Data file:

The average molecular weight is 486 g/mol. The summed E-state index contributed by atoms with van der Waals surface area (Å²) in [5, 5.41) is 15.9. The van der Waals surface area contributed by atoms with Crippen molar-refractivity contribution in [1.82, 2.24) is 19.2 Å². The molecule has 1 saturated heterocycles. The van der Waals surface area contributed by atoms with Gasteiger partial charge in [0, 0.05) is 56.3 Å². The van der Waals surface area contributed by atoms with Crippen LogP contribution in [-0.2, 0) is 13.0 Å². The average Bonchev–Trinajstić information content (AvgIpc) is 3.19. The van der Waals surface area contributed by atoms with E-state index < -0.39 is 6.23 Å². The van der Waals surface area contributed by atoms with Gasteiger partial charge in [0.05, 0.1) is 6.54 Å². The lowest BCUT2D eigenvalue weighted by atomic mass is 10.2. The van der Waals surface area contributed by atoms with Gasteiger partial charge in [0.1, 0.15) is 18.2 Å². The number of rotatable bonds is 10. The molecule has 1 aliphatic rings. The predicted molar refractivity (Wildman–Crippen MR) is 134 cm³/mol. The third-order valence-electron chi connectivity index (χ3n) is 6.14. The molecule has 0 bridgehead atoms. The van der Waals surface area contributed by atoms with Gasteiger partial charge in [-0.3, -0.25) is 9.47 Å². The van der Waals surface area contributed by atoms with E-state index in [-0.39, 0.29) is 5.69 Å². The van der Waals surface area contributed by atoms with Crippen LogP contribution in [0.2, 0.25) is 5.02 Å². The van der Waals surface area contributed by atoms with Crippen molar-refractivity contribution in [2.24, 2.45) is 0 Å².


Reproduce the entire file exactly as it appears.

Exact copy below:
The average molecular weight is 486 g/mol. The summed E-state index contributed by atoms with van der Waals surface area (Å²) in [5, 5.41) is 15.9. The van der Waals surface area contributed by atoms with Crippen molar-refractivity contribution in [1.82, 2.24) is 19.2 Å². The molecule has 1 saturated heterocycles. The van der Waals surface area contributed by atoms with Gasteiger partial charge in [0, 0.05) is 56.3 Å². The van der Waals surface area contributed by atoms with Crippen LogP contribution in [-0.2, 0) is 13.0 Å². The average Bonchev–Trinajstić information content (AvgIpc) is 3.19. The van der Waals surface area contributed by atoms with E-state index < -0.39 is 6.23 Å². The van der Waals surface area contributed by atoms with Gasteiger partial charge in [0.05, 0.1) is 6.54 Å². The lowest BCUT2D eigenvalue weighted by atomic mass is 10.2. The van der Waals surface area contributed by atoms with Gasteiger partial charge in [0.1, 0.15) is 18.2 Å². The number of rotatable bonds is 10. The molecule has 1 aliphatic rings. The predicted molar refractivity (Wildman–Crippen MR) is 134 cm³/mol. The third-order valence-electron chi connectivity index (χ3n) is 6.14. The molecule has 0 bridgehead atoms. The van der Waals surface area contributed by atoms with Gasteiger partial charge in [-0.3, -0.25) is 9.47 Å². The van der Waals surface area contributed by atoms with E-state index in [-0.39, 0.29) is 5.69 Å². The van der Waals surface area contributed by atoms with Crippen LogP contribution in [0.2, 0.25) is 5.02 Å². The van der Waals surface area contributed by atoms with Crippen molar-refractivity contribution in [2.24, 2.45) is 0 Å².